Part one.June 23 Second Anniversary of Supreme Court’s Kelo decision

June 23rd marks the second anniversary of the US Supreme Court’s 5-4 Kelo Decision. That action undermined the protection we thought existed in the Fifth Amendment of the US Constitution where the last 12 words read: “nor shall private property be taken for public use without just compensation.”

While numerous other states have passed Legislation to protect private property rights in the aftermath of that disastrous ruling, voters in CA rejected Proposition 90, the Protect Our Homes Initiative which some felt went too far.

Well. It’s new year and everyone knows that this concern must be dealt with. At the current time there are two initiatives in motion to remedy this cancer. Having heard the expression “buyer beware” I caution the voters on the CA League of Cities sponsored proposal being promoted by LA Assemblyman Hector De La Torre. Earlier this year, Jon Fleischman, publisher of the Flash Report, labeled this effort a “Trojan Horse” and he is 100 percent accurate in that assessment. This Measure was drafted to thwart the current effort co-sponsored by the Howard Jarvis Taxpayers Association, The CA Farm Bureau Federation and the Alliance to Protect Private Property Rights that we plan to qualify for the 2008 ballot. This Initiative is currently entitled the “CA Property Owners & Farmland Protection Act.” I say currently because the Sec of State can alter the title of Initiatives. Note: This version was amended last month to address some initial concerns of the proposal.

Let me share four points in the next few posts starting with a partial comparison of differences between Prop 90 and this current Initiative follow:


A major stumbling block with Prop 90 was the “regulatory takings provision.” which “required the government to pay compensation whenever planning or zoning regulations limit the types of uses that may be built or the height of such structures, Prop 90 would have seriously constrained the ability of government to regulate land use. These “regulatory taking” provisions were among the most controversial aspects of Prop 90, and opponents claimed they would have dramatically increased the cost of government and the volume of litigation.””

There are “no such provisions in the California Property Owners and Farmland Protection Act.”

Abandonment Clauses: “Prop 90 gave the original owner a right to re-purchase his property at current fair market value if the stated public use was abandoned. Prop 90 was criticized (1) because it created this right in perpetuity, extending it to all future heirs and beneficiaries, thus requiring the government to locate and determine the fractional interests of potentially hundreds of individuals should it ever abandon it’s original stated use, and (2) because it gave government an incentive to seize property at the start of a market upswing, than abandon the property after profiting from the appreciation.”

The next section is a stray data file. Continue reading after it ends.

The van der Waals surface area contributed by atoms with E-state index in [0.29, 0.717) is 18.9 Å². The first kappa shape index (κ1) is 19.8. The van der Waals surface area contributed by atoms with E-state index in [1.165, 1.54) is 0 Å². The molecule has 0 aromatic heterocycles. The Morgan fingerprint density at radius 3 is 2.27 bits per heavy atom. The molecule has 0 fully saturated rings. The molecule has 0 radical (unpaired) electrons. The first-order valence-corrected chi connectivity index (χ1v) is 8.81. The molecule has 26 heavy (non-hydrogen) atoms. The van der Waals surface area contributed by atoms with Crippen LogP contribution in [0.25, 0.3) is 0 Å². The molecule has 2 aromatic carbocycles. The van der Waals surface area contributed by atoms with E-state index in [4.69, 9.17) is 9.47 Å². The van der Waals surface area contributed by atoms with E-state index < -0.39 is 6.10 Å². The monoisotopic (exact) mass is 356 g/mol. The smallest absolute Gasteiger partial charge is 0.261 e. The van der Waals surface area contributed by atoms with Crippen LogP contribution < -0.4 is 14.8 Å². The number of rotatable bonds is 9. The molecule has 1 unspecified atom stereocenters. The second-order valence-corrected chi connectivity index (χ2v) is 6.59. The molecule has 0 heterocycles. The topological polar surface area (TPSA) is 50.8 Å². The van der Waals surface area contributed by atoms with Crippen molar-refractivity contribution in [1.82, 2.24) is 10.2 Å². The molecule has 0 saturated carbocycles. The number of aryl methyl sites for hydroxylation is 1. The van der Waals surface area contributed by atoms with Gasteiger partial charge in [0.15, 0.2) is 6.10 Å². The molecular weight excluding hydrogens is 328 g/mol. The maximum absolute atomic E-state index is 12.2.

….”if the stated purpose for the property is abandoned, the property will be offered to the original owner at the price at which it was taken. It will also be taxed at the pre-condemnation value. However, the government does not need to track down heirs after the original owner’s death.”

Public Projects. “Prop 90 threatened government’s ability to use eminent domain to acquire property for legitimate public projects such as roads, schools, parks and libraries, including voter approved projects authorized by existing state and local bonds, by driving up the cost of such property through it’s requirement that the property be valued not at its current use, or even its zoned potential, but at the “highest and best use.””

“This measure maintains the current standard of “fair market value.””

Property Owners. Could have threatened property values in many ways: Prop 90 would have made community projects such as schools, parks and public safety facilities cost prohibitive. Prop 90 could have relieved developers from providing necessary infrastructure, such as widening roads, to accommodate the population growth that comes with new subdivisions. And Prop 90 would have made it difficult to prohibit incompatible uses from locating near homes, bringing with it noise, traffic, litter, overspray, or late-night operations.”

This new Initiative “Does not include Prop 90’s “highest and best use” measure of compensation, or its “regulatory taking” provisions, both of which threatened neighborhood projects, public infrastructure, and land use planning, essential to quality of life and the protection of property values.”

Health and Public Safety. Prop 90 “could have limited local government’s ability to condemn property that is the sight of criminal activity, such as a meth lab or house of prostitution.”

With the new Initiative “public agencies maintain the ability to abate public nuisances and close down sites of criminal activity.”

Environment. Prop 90 “threatened zoning restrictions and public projects that government uses to protect open space and wetlands, and to reduce traffic and urban sprawl.”

This new Initiative “Does not affect governments’ ability to implement land-use planning or zoning restrictions.”

My next post will cover other key differences between Prop 90 and the proposed 2008 CALIFORNIA PROPERTY OWNERS AND FARMLAND PROTECTION ACT.”

Larry Gilbert Orange County Co-Director, Californians United for Redevelopment Education and member of the Castle Coalition.

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